Theme 3: Impact of a Digitised World
The aftereffects of Covid-19 continue to accelerate digital transformation as the world increases its reliance on cyber space. Although this has seen upgrades in the agility of technological platforms, the shift towards hybrid working environments has increased the surface area for threat actors to exploit bad security habits.
In the first half of 2021, the FBI reported a 62% increase in ransomware complaints in the US from the same period in 2020, while the US Treasury logged ransomware-connected suspicious activity reports (SARs) to the amount of USD 590 million in that time – a 42% increase from the entirety of last year. This rapidly changing threat landscape will further test the ability of firms to promote a security culture that allows employees to work safely and productively in 2022.
“Zero trust” frameworks (designed to segment networks and prevent cyber intruders from moving laterally through organisations) will soon become the norm. However, this is unlikely to address underlying vulnerabilities, particularly human factors. As global travel reopens and the entertainment, education and hospitality sectors recover from the pandemic, cyber criminals will adapt their social engineering tactics to exploit increasing demand. This will lead to more frequent scams and phishing attempts by criminals masquerading as travel companies, airlines, ticket vendors and health authorities, particularly near major events such as the Winter Olympics in Beijing.
As shown by the Colonial Pipeline incident in the US in May, the risk of a cyber attack causing serious disruption to critical infrastructure also looms, particularly as ransomware teams explore methods such as software supply chain attacks (in a comparable way to the SolarWinds attack in 2020), firmware rootkits (which could allow malware to upload on computers before operating systems can initialize antivirus protections), and bulk “smishing” campaigns (phishing via text message).
The effects of inter-state cyber conflicts will increasingly impact societies as more nations pledge to retaliate against cyber attacks with their own offensive capabilities. Notwithstanding their progress in modernising conventional weapons, China and Russia have already proven their ability to harm the government sites and vital infrastructure of rivals such as Australia and Canada from a distance.
Canberra joined the UK and the Netherlands among those who threatened to use military cyber assets in response to ransomware this year, highlighting rising intolerance of attacks on soft targets such as healthcare and education. As hostilities escalate, the protection of harder targets, such as power grids, food supply chains and water treatment facilities, is likely to become more difficult as states deploy more complex tactics. In a worst-case scenario, online aggressors could target smart city technologies to devastating effect, forcing governments to rethink how they shore up critical sectors.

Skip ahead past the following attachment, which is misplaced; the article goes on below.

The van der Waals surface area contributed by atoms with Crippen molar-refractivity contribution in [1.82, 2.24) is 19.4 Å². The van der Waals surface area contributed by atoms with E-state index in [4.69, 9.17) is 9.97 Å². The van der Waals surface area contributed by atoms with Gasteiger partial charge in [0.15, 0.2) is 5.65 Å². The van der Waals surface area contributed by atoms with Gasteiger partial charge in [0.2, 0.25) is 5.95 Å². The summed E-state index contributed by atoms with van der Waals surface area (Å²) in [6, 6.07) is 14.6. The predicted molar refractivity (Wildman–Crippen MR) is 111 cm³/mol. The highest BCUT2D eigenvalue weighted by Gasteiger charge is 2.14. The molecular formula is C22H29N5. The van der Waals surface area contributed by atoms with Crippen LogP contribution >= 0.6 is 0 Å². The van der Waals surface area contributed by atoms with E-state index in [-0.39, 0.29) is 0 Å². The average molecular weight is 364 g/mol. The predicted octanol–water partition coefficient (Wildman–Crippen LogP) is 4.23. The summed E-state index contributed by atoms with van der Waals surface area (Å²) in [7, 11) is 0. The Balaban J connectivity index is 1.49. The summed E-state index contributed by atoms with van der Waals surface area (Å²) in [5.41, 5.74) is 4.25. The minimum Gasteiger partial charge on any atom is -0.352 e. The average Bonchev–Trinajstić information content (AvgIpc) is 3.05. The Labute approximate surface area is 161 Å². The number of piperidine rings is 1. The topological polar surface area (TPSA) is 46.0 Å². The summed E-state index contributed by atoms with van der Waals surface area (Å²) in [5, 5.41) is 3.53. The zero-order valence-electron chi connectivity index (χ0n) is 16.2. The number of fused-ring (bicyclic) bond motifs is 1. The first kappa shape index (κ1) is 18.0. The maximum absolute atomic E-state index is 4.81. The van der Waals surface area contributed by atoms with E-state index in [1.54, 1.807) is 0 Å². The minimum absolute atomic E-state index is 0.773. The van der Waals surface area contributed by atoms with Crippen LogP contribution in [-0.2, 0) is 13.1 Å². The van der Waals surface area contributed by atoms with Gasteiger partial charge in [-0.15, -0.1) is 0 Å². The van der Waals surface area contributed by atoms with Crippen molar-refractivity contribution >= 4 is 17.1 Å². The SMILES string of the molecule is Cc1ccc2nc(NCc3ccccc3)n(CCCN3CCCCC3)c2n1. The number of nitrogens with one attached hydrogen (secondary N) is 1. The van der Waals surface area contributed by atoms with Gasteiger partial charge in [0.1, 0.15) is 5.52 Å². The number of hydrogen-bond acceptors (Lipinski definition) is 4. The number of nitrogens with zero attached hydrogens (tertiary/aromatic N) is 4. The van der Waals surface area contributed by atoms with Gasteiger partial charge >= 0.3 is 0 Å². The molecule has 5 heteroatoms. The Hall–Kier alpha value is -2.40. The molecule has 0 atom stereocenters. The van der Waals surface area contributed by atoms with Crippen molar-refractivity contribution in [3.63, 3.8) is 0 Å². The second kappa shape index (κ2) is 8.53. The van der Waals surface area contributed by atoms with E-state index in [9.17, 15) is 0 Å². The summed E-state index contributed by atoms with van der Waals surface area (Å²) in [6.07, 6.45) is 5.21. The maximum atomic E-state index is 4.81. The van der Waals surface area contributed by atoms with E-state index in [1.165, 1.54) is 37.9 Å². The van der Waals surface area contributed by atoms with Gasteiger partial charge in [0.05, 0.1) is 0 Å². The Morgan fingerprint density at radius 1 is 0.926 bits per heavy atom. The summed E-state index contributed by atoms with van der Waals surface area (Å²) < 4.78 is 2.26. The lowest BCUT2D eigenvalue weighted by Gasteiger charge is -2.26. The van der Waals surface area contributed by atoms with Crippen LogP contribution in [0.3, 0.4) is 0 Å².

Meanwhile, the intersection of the digital and physical worlds will continue to drive established risks, including the tendency of protest movements and extremists to coordinate through a widening choice of messaging apps with strong encryption. This will increase the likelihood of government-enforced internet and communication blackouts in jurisdictions where resistance groups challenge the state, such as Myanmar, Nigeria, and India’s Jammu and Kashmir.
There are unfamiliar risks too, including the weaponisation of deepfakes (both voice and video) and other synthetic media, which offer tools for adversaries to manipulate financial markets, sow public discord or damage reputations. As artificial intelligence (AI) and automation penetrate industry domains, some executives might also have to address job losses when many populations are still bearing the financial impact of Covid-19 in 2022.
Finally, data will continue to increase in value amid developments in high-performance computing and predictive analytics. This is likely to drive further tension between service, security, and privacy, increasing levels of public distrust towards emerging technologies and their end users. This could manifest in the form of anti-corporate activism (against both developers and their high-profile clients), protests, boycott campaigns and hacktivism, especially in cases of data leaks or misuse. Security managers and compliance officers across all sectors will therefore have more prominent roles in strategic planning and R&D initiatives moving forward.